The BlackBerry movie, which opened in Waterloo Region this week, has a 95-per-cent approval rating on Rotten Tomatoes. Virtually every film critic, both professional and amateur, seems to love it.

It’s a safe bet that most of them never worked at the Waterloo-based smartphone-maker or followed the history of the company closely. That’s because the new film, directed by Matt Johnson, takes plenty of liberties with the facts.

The opening credits warn that the film is a “fictionalization inspired by real people in Waterloo.” That’s a good thing, because much of what follows should be taken with a huge grain of salt.

BlackBerry co-founder and co-CEO Mike Lazaridis, for example, is portrayed as a shy, bumbling, socially awkward caricature who is more interested in fixing a noisy intercom than talking business when he first meets future partner Jim Balsillie.

Meanwhile, Lazaridis’ lifelong friend and co-founder Doug Fregin comes across as a wild, fun-loving nerd who wears headbands and tank tops and loudly inspires his team of programmers to work hard and have a good time. This contrasts sharply with the real Fregin who, according to most accounts, is a quiet, shy man who preferred to stay in the background while helping Lazaridis launch Research In Motion (RIM) in Waterloo in 1984.

It’s almost as if Matt Johnson, who portrays Fregin in the movie, decided to switch the personalities of the two co-founders: the fictionalized Lazaridis turned into the introverted, reticent one while the equally fictionalized Fregin becomes the inspiring, charismatic leader.

As for the startup itself, RIM in the early days is pictured as a clumsy group of fun-loving nerds who play video games and watch sci-fi movies when not hammering out code.

Amid this frathouse atmosphere, Balsillie swoops in to whip the team into shape. Portrayed by actor Glenn Howerton, the fictionalized Balsillie is a cold, ruthless tyrant with a volcanic temper who treats most of the RIM staff with contempt. While never known as a warm, fuzzy leader, the real-life Balsillie has a fun-loving side and was often pictured in the media sporting a big grin during RIM’s glory days. Howerton’s Balsillie, in contrast, rarely cracks a smile.

While there are many instances where the movie veers from reality, two stand out.

The first is the pivotal meeting with BellSouth in Atlanta in 1997, when RIM scored its first big BlackBerry deal. In the movie, the meeting takes place in New York City and the company is called Bell Atlantic. Balsillie sets up the meeting but gives Lazaridis and crew only one day to build a prototype of the phone, which is far from being ready. It doesn’t matter to Balsillie, who boasts early in the film that all he needs is a prop to get the deal done.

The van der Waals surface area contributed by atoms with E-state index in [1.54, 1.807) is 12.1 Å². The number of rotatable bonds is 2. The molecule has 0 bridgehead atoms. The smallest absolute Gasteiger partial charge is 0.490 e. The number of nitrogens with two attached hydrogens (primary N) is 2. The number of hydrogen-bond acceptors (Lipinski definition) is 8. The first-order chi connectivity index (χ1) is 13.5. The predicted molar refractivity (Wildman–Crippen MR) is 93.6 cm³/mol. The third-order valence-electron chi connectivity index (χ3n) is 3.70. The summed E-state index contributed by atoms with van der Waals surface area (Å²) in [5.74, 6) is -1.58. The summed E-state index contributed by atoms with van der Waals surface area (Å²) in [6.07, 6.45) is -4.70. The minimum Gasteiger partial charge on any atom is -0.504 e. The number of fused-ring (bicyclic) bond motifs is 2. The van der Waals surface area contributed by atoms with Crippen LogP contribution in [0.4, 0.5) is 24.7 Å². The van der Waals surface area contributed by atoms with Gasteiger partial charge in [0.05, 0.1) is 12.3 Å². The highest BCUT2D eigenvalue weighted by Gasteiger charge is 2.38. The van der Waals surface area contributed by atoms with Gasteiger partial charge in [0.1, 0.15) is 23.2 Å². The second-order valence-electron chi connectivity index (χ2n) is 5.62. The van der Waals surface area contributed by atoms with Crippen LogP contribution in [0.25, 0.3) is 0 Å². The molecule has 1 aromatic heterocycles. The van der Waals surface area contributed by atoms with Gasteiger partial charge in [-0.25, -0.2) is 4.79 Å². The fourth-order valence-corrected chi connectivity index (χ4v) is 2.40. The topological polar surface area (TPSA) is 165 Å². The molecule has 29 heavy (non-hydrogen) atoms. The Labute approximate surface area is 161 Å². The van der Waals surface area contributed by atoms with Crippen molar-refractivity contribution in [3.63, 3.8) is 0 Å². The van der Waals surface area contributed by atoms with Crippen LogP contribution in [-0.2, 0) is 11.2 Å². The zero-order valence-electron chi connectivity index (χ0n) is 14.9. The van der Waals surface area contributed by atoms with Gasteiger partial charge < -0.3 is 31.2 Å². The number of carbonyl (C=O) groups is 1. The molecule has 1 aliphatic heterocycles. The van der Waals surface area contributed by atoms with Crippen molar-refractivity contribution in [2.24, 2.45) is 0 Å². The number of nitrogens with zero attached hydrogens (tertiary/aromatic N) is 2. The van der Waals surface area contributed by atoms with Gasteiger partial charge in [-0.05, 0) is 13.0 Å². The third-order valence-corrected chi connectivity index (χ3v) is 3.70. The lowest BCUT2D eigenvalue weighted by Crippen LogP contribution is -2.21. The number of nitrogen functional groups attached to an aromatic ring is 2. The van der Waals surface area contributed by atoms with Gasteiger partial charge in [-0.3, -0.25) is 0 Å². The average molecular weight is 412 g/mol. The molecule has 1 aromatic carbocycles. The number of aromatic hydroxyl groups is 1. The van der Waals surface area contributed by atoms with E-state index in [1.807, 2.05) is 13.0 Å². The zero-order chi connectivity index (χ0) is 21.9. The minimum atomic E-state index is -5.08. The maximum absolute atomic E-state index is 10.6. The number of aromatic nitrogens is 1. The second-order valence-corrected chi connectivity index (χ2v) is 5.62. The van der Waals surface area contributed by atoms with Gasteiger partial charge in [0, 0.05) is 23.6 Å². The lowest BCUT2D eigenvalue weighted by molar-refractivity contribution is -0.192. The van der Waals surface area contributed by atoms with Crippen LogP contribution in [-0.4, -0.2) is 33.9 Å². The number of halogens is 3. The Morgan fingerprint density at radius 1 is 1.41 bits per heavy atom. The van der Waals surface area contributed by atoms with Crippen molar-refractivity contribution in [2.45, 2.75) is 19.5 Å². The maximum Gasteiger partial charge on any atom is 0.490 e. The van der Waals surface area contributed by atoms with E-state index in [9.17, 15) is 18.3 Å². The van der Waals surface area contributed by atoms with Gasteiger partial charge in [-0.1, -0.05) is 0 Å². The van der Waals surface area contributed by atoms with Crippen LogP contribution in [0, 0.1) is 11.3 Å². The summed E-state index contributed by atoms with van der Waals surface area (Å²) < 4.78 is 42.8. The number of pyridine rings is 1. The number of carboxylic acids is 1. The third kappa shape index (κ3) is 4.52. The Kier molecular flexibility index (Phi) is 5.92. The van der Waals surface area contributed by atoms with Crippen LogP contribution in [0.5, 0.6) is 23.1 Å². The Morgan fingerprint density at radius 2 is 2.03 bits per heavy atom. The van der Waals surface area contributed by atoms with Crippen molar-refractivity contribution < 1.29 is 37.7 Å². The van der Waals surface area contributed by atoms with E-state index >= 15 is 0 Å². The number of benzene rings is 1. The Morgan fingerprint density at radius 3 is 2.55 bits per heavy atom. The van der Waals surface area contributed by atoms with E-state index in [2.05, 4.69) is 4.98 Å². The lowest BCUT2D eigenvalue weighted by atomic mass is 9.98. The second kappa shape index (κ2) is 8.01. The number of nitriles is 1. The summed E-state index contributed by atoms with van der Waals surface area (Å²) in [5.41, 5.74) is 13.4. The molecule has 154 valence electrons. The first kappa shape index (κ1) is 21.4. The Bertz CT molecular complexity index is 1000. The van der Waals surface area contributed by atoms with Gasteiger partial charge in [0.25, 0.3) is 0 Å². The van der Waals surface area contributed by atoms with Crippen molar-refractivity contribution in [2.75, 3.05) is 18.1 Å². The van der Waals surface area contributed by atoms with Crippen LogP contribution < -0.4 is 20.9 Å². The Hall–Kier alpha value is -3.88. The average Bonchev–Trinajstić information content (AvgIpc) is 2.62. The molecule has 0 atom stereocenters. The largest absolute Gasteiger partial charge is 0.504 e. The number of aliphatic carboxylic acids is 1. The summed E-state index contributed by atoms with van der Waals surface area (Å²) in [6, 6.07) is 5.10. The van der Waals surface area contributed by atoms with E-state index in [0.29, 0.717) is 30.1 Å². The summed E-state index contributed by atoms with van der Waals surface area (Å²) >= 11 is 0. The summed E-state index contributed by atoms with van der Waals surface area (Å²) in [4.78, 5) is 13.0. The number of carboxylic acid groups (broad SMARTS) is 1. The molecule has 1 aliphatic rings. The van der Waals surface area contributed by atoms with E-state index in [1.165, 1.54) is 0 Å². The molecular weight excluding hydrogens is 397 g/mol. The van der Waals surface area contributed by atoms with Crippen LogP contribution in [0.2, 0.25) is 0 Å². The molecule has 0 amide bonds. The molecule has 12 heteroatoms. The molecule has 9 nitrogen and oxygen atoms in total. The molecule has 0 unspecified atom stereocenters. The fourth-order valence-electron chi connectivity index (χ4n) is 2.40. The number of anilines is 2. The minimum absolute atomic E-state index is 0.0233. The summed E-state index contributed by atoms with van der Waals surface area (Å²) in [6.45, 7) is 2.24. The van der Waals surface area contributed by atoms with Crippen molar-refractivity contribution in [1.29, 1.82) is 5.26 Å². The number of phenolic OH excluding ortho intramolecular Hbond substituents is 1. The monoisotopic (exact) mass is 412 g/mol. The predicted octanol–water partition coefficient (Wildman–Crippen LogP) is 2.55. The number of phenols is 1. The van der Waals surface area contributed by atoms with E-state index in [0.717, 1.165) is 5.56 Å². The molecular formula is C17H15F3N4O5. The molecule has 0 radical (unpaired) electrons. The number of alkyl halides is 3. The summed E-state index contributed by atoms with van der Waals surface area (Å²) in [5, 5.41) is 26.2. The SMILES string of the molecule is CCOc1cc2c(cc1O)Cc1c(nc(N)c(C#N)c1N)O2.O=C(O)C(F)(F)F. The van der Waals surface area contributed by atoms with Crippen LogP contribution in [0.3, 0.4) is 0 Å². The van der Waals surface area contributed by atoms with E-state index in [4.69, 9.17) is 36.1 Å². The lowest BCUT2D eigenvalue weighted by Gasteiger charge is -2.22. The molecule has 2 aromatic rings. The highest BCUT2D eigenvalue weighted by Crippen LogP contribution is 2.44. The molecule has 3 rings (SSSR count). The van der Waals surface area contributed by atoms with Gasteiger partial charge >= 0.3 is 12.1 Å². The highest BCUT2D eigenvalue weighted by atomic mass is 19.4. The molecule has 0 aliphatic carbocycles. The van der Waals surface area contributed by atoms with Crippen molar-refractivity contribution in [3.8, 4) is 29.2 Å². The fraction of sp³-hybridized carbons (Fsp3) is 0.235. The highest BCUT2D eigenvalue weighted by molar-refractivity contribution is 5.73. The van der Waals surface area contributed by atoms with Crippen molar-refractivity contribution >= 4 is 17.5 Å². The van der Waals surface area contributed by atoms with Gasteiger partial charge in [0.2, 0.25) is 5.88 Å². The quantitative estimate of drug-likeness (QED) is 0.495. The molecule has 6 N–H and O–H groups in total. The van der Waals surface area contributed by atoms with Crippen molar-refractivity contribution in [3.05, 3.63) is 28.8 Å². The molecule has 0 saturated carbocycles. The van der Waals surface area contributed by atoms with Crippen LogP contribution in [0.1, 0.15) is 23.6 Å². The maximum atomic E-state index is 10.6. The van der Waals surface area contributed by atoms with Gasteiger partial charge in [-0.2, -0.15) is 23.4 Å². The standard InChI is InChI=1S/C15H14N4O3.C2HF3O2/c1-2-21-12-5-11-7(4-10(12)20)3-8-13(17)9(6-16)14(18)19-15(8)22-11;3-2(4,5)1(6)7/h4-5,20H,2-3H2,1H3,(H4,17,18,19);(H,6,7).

Lazaridis and Fregin are then shown rushing to an electronics store, frantically buying parts and staying up all night to build the prototype. In reality, the staff had weeks to prepare for the crucial meeting.

The movie gets it right when the crucial prototypes are left in the taxi on the way to the meeting. But director Johnson blames the gaffe entirely on Lazaridis, when Balsillie likely shared some of the blame. 

At this point, the Lazaridis character – played by actor Jay Baruchel – finally demonstrates some competence as he manages to convince the Bell Atlantic brain trust to take a chance on the BlackBerry device. Balsillie, meanwhile, is clueless about how the phone works, and instead focuses on selling “self-reliance."

"You’re not a tech guy, are you,” quips Bell Atlantic’s John Woodman, played by the veteran Canadian actor Saul Rubinek.

The second big reality stretcher comes later in the film when BlackBerry sales are starting to plummet after the emergence of the Apple iPhone. Balsillie arranges an emergency meeting with wireless carrier AT&T in Atlanta to make a renewed pitch for the BlackBerry.

After Balsillie boards his private jet, the phone rings. It’s NHL Commissioner Gary Bettman urging him to fly to New York immediately for a meeting with league owners about Balsillie's bid to purchase the Pittsburgh Penguins hockey team. Balsillie cancels on AT&T and flies to New York where he is told his bid has been rejected. The irate RIM chieftain blasts the NHL owners, declaring that if he can’t buy the Penguins, he'll buy the whole league. He then tries to frantically re-schedule the AT&T meeting, to no avail.

The idea that this all happened in one day is preposterous.

In fairness to Johnson and producer Mark Miller, who co-wrote the script, the movie is billed as a dark comedy with lots of laughs and a few sad moments near the end. In that sense, it gets some of the broad themes right about what led to the downfall of BlackBerry. None is more poignant than a meeting late in the film when AT&T is demanding an answer to the iPhone. Brandishing a BlackBerry, a frustrated Lazaridis moans, “but I built the world’s first track pad.”

The real Jim Balsillie has told reporters that he understands that the film is satire, and he’s OK with that.

As for Lazaridis and Fregin, they have not spoken publicly about the movie. It's safe to say, however, that they’ll be less OK with the satirical treatment of the groundbreaking company they started in Waterloo.